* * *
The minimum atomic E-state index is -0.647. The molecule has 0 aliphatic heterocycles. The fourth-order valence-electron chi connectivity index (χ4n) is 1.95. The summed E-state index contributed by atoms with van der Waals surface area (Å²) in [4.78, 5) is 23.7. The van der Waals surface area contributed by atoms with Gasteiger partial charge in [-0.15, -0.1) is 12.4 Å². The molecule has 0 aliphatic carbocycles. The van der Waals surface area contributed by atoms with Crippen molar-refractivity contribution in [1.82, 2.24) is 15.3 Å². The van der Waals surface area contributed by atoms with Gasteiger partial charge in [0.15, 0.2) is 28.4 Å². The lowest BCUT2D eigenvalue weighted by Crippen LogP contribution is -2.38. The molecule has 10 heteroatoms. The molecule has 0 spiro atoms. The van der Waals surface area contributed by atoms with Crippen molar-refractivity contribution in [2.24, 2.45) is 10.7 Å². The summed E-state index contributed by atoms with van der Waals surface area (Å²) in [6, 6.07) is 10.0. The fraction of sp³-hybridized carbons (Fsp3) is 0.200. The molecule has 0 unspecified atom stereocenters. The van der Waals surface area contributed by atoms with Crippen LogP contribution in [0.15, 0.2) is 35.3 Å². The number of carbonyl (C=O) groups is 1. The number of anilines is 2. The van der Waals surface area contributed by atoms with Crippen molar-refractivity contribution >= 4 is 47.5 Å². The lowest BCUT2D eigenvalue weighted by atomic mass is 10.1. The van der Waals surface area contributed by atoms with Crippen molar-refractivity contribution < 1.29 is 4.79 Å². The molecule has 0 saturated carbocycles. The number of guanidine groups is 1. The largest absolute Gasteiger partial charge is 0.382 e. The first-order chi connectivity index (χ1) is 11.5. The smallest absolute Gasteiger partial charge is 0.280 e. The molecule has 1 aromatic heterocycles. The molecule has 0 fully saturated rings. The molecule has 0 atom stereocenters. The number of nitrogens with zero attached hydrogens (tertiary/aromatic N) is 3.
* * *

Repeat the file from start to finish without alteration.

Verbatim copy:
The minimum atomic E-state index is -0.647. The molecule has 0 aliphatic heterocycles. The fourth-order valence-electron chi connectivity index (χ4n) is 1.95. The summed E-state index contributed by atoms with van der Waals surface area (Å²) in [4.78, 5) is 23.7. The van der Waals surface area contributed by atoms with Gasteiger partial charge in [-0.15, -0.1) is 12.4 Å². The molecule has 0 aliphatic carbocycles. The van der Waals surface area contributed by atoms with Crippen molar-refractivity contribution in [1.82, 2.24) is 15.3 Å². The van der Waals surface area contributed by atoms with Gasteiger partial charge in [0.15, 0.2) is 28.4 Å². The lowest BCUT2D eigenvalue weighted by Crippen LogP contribution is -2.38. The molecule has 10 heteroatoms. The molecule has 0 spiro atoms. The van der Waals surface area contributed by atoms with Crippen molar-refractivity contribution in [2.24, 2.45) is 10.7 Å². The summed E-state index contributed by atoms with van der Waals surface area (Å²) in [6, 6.07) is 10.0. The fraction of sp³-hybridized carbons (Fsp3) is 0.200. The molecule has 0 unspecified atom stereocenters. The van der Waals surface area contributed by atoms with Crippen LogP contribution in [0.15, 0.2) is 35.3 Å². The number of carbonyl (C=O) groups is 1. The number of anilines is 2. The van der Waals surface area contributed by atoms with Crippen molar-refractivity contribution >= 4 is 47.5 Å². The lowest BCUT2D eigenvalue weighted by atomic mass is 10.1. The van der Waals surface area contributed by atoms with Crippen molar-refractivity contribution < 1.29 is 4.79 Å². The molecule has 0 saturated carbocycles. The number of guanidine groups is 1. The largest absolute Gasteiger partial charge is 0.382 e. The first-order chi connectivity index (χ1) is 11.5. The smallest absolute Gasteiger partial charge is 0.280 e. The molecule has 1 aromatic heterocycles. The molecule has 0 fully saturated rings. The molecule has 0 atom stereocenters. The number of nitrogens with zero attached hydrogens (tertiary/aromatic N) is 3.